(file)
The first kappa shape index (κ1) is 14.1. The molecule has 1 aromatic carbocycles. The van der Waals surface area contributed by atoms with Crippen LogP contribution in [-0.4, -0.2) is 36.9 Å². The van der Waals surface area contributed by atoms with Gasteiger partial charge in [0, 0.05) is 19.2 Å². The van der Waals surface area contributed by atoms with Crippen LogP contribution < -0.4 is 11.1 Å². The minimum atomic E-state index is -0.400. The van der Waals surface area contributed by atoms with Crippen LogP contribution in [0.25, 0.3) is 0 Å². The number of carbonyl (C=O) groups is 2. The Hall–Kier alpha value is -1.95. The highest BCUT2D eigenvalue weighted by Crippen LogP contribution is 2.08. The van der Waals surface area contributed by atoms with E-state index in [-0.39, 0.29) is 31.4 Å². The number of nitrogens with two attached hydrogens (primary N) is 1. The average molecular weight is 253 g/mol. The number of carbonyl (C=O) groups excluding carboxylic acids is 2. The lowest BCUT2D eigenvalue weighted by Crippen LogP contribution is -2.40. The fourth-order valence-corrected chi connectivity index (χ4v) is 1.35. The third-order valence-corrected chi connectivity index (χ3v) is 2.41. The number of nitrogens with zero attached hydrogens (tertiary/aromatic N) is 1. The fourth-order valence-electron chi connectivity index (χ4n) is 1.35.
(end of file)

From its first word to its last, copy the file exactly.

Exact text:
The first kappa shape index (κ1) is 14.1. The molecule has 1 aromatic carbocycles. The van der Waals surface area contributed by atoms with Crippen LogP contribution in [-0.4, -0.2) is 36.9 Å². The van der Waals surface area contributed by atoms with Gasteiger partial charge in [0, 0.05) is 19.2 Å². The van der Waals surface area contributed by atoms with Crippen LogP contribution < -0.4 is 11.1 Å². The minimum atomic E-state index is -0.400. The van der Waals surface area contributed by atoms with Crippen LogP contribution in [0.25, 0.3) is 0 Å². The number of carbonyl (C=O) groups is 2. The Hall–Kier alpha value is -1.95. The highest BCUT2D eigenvalue weighted by Crippen LogP contribution is 2.08. The van der Waals surface area contributed by atoms with E-state index in [-0.39, 0.29) is 31.4 Å². The number of nitrogens with two attached hydrogens (primary N) is 1. The average molecular weight is 253 g/mol. The number of carbonyl (C=O) groups excluding carboxylic acids is 2. The lowest BCUT2D eigenvalue weighted by Crippen LogP contribution is -2.40. The fourth-order valence-corrected chi connectivity index (χ4v) is 1.35. The third-order valence-corrected chi connectivity index (χ3v) is 2.41. The number of nitrogens with zero attached hydrogens (tertiary/aromatic N) is 1. The fourth-order valence-electron chi connectivity index (χ4n) is 1.35.